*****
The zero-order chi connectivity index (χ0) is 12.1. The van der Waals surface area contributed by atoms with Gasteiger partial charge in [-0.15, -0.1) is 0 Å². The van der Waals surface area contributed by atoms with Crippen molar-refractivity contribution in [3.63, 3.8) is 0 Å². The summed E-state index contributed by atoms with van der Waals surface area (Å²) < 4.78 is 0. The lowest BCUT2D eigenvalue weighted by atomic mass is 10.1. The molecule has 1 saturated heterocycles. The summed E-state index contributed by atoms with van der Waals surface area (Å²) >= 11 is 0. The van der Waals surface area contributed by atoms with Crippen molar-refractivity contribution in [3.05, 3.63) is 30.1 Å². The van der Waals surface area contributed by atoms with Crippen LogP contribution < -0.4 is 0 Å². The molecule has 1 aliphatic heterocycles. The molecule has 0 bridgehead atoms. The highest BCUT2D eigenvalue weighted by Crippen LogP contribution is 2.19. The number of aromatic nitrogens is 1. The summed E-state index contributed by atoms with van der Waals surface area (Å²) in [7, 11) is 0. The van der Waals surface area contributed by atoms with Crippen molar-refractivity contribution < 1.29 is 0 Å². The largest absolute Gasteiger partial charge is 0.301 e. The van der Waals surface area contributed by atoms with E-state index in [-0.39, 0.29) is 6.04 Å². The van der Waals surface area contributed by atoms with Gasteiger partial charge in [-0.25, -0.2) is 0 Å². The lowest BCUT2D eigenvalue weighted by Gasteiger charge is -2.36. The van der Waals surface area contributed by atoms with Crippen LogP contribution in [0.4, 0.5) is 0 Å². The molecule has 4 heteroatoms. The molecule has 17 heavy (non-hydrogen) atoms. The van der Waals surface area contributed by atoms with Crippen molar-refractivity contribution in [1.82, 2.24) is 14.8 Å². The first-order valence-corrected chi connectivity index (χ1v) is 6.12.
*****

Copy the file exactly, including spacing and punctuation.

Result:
The zero-order chi connectivity index (χ0) is 12.1. The van der Waals surface area contributed by atoms with Gasteiger partial charge in [-0.15, -0.1) is 0 Å². The van der Waals surface area contributed by atoms with Crippen molar-refractivity contribution in [3.63, 3.8) is 0 Å². The summed E-state index contributed by atoms with van der Waals surface area (Å²) < 4.78 is 0. The lowest BCUT2D eigenvalue weighted by atomic mass is 10.1. The molecule has 1 saturated heterocycles. The summed E-state index contributed by atoms with van der Waals surface area (Å²) >= 11 is 0. The van der Waals surface area contributed by atoms with Crippen molar-refractivity contribution in [3.05, 3.63) is 30.1 Å². The van der Waals surface area contributed by atoms with Crippen LogP contribution < -0.4 is 0 Å². The molecule has 1 aliphatic heterocycles. The molecule has 0 bridgehead atoms. The highest BCUT2D eigenvalue weighted by Crippen LogP contribution is 2.19. The number of aromatic nitrogens is 1. The summed E-state index contributed by atoms with van der Waals surface area (Å²) in [7, 11) is 0. The van der Waals surface area contributed by atoms with Crippen molar-refractivity contribution < 1.29 is 0 Å². The largest absolute Gasteiger partial charge is 0.301 e. The van der Waals surface area contributed by atoms with E-state index in [-0.39, 0.29) is 6.04 Å². The van der Waals surface area contributed by atoms with Gasteiger partial charge in [-0.25, -0.2) is 0 Å². The lowest BCUT2D eigenvalue weighted by Gasteiger charge is -2.36. The van der Waals surface area contributed by atoms with Crippen LogP contribution in [0.4, 0.5) is 0 Å². The molecule has 4 heteroatoms. The molecule has 17 heavy (non-hydrogen) atoms. The van der Waals surface area contributed by atoms with Crippen molar-refractivity contribution in [1.82, 2.24) is 14.8 Å². The first-order valence-corrected chi connectivity index (χ1v) is 6.12.